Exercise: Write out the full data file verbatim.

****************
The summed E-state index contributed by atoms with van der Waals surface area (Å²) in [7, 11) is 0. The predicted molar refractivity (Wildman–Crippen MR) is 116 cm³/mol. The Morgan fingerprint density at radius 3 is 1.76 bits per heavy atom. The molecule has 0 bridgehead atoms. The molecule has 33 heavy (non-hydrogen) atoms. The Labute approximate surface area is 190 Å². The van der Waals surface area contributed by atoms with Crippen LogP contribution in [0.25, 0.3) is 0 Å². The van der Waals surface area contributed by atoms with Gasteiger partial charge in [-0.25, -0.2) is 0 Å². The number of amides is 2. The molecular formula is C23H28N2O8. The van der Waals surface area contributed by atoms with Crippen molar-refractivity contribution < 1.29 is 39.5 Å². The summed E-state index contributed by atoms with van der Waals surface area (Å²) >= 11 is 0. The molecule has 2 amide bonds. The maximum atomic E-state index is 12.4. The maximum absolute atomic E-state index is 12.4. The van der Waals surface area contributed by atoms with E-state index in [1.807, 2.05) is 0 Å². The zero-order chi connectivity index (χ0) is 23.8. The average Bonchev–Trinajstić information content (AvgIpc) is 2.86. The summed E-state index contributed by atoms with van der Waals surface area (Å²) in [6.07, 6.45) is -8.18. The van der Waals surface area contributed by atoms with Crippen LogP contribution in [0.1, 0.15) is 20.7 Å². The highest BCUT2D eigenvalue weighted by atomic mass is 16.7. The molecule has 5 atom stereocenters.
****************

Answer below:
The summed E-state index contributed by atoms with van der Waals surface area (Å²) in [7, 11) is 0. The predicted molar refractivity (Wildman–Crippen MR) is 116 cm³/mol. The Morgan fingerprint density at radius 3 is 1.76 bits per heavy atom. The molecule has 0 bridgehead atoms. The molecule has 33 heavy (non-hydrogen) atoms. The Labute approximate surface area is 190 Å². The van der Waals surface area contributed by atoms with Crippen LogP contribution in [0.25, 0.3) is 0 Å². The van der Waals surface area contributed by atoms with Gasteiger partial charge in [-0.25, -0.2) is 0 Å². The number of amides is 2. The molecular formula is C23H28N2O8. The van der Waals surface area contributed by atoms with Crippen molar-refractivity contribution < 1.29 is 39.5 Å². The summed E-state index contributed by atoms with van der Waals surface area (Å²) >= 11 is 0. The molecule has 2 amide bonds. The maximum atomic E-state index is 12.4. The maximum absolute atomic E-state index is 12.4. The van der Waals surface area contributed by atoms with E-state index in [1.807, 2.05) is 0 Å². The zero-order chi connectivity index (χ0) is 23.8. The average Bonchev–Trinajstić information content (AvgIpc) is 2.86. The summed E-state index contributed by atoms with van der Waals surface area (Å²) in [6.07, 6.45) is -8.18. The van der Waals surface area contributed by atoms with Crippen LogP contribution in [0.1, 0.15) is 20.7 Å². The highest BCUT2D eigenvalue weighted by atomic mass is 16.7. The molecule has 5 atom stereocenters.